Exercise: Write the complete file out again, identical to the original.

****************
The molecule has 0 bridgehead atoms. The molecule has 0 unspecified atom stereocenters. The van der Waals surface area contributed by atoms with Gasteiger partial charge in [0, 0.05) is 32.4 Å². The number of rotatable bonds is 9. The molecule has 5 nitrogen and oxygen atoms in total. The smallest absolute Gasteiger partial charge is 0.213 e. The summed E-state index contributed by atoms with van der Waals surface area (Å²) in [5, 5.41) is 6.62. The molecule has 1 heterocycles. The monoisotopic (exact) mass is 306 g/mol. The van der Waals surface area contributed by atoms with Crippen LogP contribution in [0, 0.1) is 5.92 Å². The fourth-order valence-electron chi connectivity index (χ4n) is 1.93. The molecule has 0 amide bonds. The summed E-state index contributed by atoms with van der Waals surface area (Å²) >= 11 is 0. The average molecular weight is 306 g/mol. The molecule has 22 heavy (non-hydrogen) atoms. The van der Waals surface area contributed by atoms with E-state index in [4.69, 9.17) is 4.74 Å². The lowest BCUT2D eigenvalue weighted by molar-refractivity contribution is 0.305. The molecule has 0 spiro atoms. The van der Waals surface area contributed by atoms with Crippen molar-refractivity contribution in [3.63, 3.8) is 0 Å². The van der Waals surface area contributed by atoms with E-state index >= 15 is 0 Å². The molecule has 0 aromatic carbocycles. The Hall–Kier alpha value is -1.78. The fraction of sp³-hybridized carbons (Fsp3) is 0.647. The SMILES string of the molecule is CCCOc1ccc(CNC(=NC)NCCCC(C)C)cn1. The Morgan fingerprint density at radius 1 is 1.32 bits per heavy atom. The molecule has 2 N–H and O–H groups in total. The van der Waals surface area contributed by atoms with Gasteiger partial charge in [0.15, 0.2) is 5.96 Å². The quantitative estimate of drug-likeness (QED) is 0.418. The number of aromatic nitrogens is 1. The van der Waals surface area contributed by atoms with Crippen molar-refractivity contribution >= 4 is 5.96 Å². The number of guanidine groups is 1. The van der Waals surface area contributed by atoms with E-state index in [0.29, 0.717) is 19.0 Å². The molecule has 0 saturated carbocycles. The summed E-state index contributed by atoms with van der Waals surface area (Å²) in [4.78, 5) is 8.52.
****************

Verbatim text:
The molecule has 0 bridgehead atoms. The molecule has 0 unspecified atom stereocenters. The van der Waals surface area contributed by atoms with Gasteiger partial charge in [0, 0.05) is 32.4 Å². The number of rotatable bonds is 9. The molecule has 5 nitrogen and oxygen atoms in total. The smallest absolute Gasteiger partial charge is 0.213 e. The summed E-state index contributed by atoms with van der Waals surface area (Å²) in [5, 5.41) is 6.62. The molecule has 1 heterocycles. The monoisotopic (exact) mass is 306 g/mol. The van der Waals surface area contributed by atoms with Crippen LogP contribution in [0, 0.1) is 5.92 Å². The fourth-order valence-electron chi connectivity index (χ4n) is 1.93. The molecule has 0 amide bonds. The summed E-state index contributed by atoms with van der Waals surface area (Å²) >= 11 is 0. The average molecular weight is 306 g/mol. The molecule has 22 heavy (non-hydrogen) atoms. The van der Waals surface area contributed by atoms with E-state index in [4.69, 9.17) is 4.74 Å². The lowest BCUT2D eigenvalue weighted by molar-refractivity contribution is 0.305. The molecule has 0 spiro atoms. The van der Waals surface area contributed by atoms with Crippen molar-refractivity contribution in [3.63, 3.8) is 0 Å². The van der Waals surface area contributed by atoms with E-state index >= 15 is 0 Å². The molecule has 0 aromatic carbocycles. The Hall–Kier alpha value is -1.78. The fraction of sp³-hybridized carbons (Fsp3) is 0.647. The SMILES string of the molecule is CCCOc1ccc(CNC(=NC)NCCCC(C)C)cn1. The Morgan fingerprint density at radius 1 is 1.32 bits per heavy atom. The molecule has 2 N–H and O–H groups in total. The van der Waals surface area contributed by atoms with Gasteiger partial charge in [0.15, 0.2) is 5.96 Å². The quantitative estimate of drug-likeness (QED) is 0.418. The number of aromatic nitrogens is 1. The van der Waals surface area contributed by atoms with Crippen molar-refractivity contribution >= 4 is 5.96 Å². The number of guanidine groups is 1. The van der Waals surface area contributed by atoms with E-state index in [0.29, 0.717) is 19.0 Å². The molecule has 0 saturated carbocycles. The summed E-state index contributed by atoms with van der Waals surface area (Å²) in [4.78, 5) is 8.52.